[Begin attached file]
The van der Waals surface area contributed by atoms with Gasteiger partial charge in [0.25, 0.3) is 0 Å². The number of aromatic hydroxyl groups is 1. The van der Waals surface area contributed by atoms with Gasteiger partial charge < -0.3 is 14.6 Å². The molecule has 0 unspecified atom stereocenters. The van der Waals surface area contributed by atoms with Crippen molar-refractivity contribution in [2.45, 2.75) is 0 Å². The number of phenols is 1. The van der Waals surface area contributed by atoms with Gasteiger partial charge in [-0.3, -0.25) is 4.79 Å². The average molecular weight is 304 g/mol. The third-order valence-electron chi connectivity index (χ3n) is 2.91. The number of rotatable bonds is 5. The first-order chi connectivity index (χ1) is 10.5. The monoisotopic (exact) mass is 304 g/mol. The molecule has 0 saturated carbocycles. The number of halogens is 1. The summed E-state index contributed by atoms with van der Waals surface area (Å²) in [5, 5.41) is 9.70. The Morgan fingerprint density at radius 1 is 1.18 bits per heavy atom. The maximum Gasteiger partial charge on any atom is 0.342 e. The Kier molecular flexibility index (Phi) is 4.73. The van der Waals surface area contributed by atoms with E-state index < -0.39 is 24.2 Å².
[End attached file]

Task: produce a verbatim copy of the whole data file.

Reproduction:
The van der Waals surface area contributed by atoms with Gasteiger partial charge in [0.25, 0.3) is 0 Å². The number of aromatic hydroxyl groups is 1. The van der Waals surface area contributed by atoms with Gasteiger partial charge < -0.3 is 14.6 Å². The molecule has 0 unspecified atom stereocenters. The van der Waals surface area contributed by atoms with Crippen molar-refractivity contribution in [2.45, 2.75) is 0 Å². The number of phenols is 1. The van der Waals surface area contributed by atoms with Gasteiger partial charge in [-0.3, -0.25) is 4.79 Å². The average molecular weight is 304 g/mol. The third-order valence-electron chi connectivity index (χ3n) is 2.91. The number of rotatable bonds is 5. The first-order chi connectivity index (χ1) is 10.5. The monoisotopic (exact) mass is 304 g/mol. The molecule has 0 saturated carbocycles. The number of halogens is 1. The summed E-state index contributed by atoms with van der Waals surface area (Å²) in [5, 5.41) is 9.70. The Morgan fingerprint density at radius 1 is 1.18 bits per heavy atom. The maximum Gasteiger partial charge on any atom is 0.342 e. The Kier molecular flexibility index (Phi) is 4.73. The van der Waals surface area contributed by atoms with E-state index < -0.39 is 24.2 Å².